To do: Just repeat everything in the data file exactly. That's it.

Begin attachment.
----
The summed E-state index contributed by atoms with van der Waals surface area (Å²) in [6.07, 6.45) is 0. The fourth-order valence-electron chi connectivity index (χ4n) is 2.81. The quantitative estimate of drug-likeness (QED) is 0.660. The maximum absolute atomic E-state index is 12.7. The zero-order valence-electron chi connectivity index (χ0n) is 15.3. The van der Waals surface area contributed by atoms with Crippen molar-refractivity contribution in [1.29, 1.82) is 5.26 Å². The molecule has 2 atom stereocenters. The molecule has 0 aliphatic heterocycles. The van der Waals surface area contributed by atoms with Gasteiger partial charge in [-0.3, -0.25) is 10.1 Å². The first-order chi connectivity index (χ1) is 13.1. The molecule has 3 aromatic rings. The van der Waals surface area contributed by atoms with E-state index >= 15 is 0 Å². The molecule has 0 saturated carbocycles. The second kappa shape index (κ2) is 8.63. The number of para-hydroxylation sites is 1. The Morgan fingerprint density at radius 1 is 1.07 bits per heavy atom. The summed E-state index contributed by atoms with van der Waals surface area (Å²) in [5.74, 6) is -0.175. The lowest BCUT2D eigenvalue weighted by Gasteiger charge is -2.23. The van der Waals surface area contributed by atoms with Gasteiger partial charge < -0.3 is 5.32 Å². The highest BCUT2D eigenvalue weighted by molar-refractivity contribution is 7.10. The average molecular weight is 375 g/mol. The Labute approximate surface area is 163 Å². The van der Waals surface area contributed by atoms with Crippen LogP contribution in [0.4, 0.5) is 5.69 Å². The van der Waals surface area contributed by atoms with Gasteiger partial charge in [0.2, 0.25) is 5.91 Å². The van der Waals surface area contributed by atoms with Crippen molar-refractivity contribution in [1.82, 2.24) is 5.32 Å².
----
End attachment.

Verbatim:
The summed E-state index contributed by atoms with van der Waals surface area (Å²) in [6.07, 6.45) is 0. The fourth-order valence-electron chi connectivity index (χ4n) is 2.81. The quantitative estimate of drug-likeness (QED) is 0.660. The maximum absolute atomic E-state index is 12.7. The zero-order valence-electron chi connectivity index (χ0n) is 15.3. The van der Waals surface area contributed by atoms with Crippen molar-refractivity contribution in [1.29, 1.82) is 5.26 Å². The molecule has 2 atom stereocenters. The molecule has 0 aliphatic heterocycles. The van der Waals surface area contributed by atoms with Gasteiger partial charge in [-0.3, -0.25) is 10.1 Å². The first-order chi connectivity index (χ1) is 13.1. The molecule has 3 aromatic rings. The van der Waals surface area contributed by atoms with E-state index >= 15 is 0 Å². The molecule has 0 saturated carbocycles. The second kappa shape index (κ2) is 8.63. The number of para-hydroxylation sites is 1. The Morgan fingerprint density at radius 1 is 1.07 bits per heavy atom. The summed E-state index contributed by atoms with van der Waals surface area (Å²) in [5.74, 6) is -0.175. The lowest BCUT2D eigenvalue weighted by Gasteiger charge is -2.23. The van der Waals surface area contributed by atoms with Gasteiger partial charge < -0.3 is 5.32 Å². The highest BCUT2D eigenvalue weighted by molar-refractivity contribution is 7.10. The average molecular weight is 375 g/mol. The Labute approximate surface area is 163 Å². The van der Waals surface area contributed by atoms with Crippen LogP contribution in [0.4, 0.5) is 5.69 Å². The van der Waals surface area contributed by atoms with Gasteiger partial charge in [0.2, 0.25) is 5.91 Å². The van der Waals surface area contributed by atoms with Crippen molar-refractivity contribution in [1.82, 2.24) is 5.32 Å².